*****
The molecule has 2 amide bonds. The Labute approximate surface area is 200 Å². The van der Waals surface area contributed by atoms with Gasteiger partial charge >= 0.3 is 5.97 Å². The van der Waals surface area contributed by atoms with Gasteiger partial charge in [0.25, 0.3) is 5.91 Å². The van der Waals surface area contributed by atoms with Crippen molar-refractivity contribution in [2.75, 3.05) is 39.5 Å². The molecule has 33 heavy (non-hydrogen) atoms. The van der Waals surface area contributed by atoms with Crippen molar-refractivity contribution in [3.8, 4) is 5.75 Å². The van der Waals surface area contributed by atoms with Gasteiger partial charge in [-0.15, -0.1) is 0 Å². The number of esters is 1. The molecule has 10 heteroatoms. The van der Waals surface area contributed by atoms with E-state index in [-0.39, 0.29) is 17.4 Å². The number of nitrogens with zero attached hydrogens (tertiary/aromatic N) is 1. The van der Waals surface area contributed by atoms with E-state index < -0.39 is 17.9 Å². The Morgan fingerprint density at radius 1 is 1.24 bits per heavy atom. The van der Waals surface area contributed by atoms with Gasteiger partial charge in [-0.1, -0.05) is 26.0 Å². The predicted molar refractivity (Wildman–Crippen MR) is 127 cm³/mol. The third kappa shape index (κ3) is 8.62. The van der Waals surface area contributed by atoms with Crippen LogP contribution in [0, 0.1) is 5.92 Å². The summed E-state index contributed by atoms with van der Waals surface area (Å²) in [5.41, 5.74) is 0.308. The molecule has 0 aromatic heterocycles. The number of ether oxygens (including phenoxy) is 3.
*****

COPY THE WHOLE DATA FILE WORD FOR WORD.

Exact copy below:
The molecule has 2 amide bonds. The Labute approximate surface area is 200 Å². The van der Waals surface area contributed by atoms with Gasteiger partial charge >= 0.3 is 5.97 Å². The van der Waals surface area contributed by atoms with Gasteiger partial charge in [0.25, 0.3) is 5.91 Å². The van der Waals surface area contributed by atoms with Crippen molar-refractivity contribution in [2.75, 3.05) is 39.5 Å². The molecule has 33 heavy (non-hydrogen) atoms. The van der Waals surface area contributed by atoms with Crippen molar-refractivity contribution in [3.8, 4) is 5.75 Å². The van der Waals surface area contributed by atoms with Gasteiger partial charge in [-0.15, -0.1) is 0 Å². The number of esters is 1. The molecule has 10 heteroatoms. The van der Waals surface area contributed by atoms with E-state index in [-0.39, 0.29) is 17.4 Å². The number of nitrogens with zero attached hydrogens (tertiary/aromatic N) is 1. The van der Waals surface area contributed by atoms with E-state index < -0.39 is 17.9 Å². The Morgan fingerprint density at radius 1 is 1.24 bits per heavy atom. The van der Waals surface area contributed by atoms with Gasteiger partial charge in [-0.1, -0.05) is 26.0 Å². The predicted molar refractivity (Wildman–Crippen MR) is 127 cm³/mol. The third kappa shape index (κ3) is 8.62. The van der Waals surface area contributed by atoms with Crippen LogP contribution in [0, 0.1) is 5.92 Å². The summed E-state index contributed by atoms with van der Waals surface area (Å²) in [5.41, 5.74) is 0.308. The molecule has 0 aromatic heterocycles. The number of ether oxygens (including phenoxy) is 3.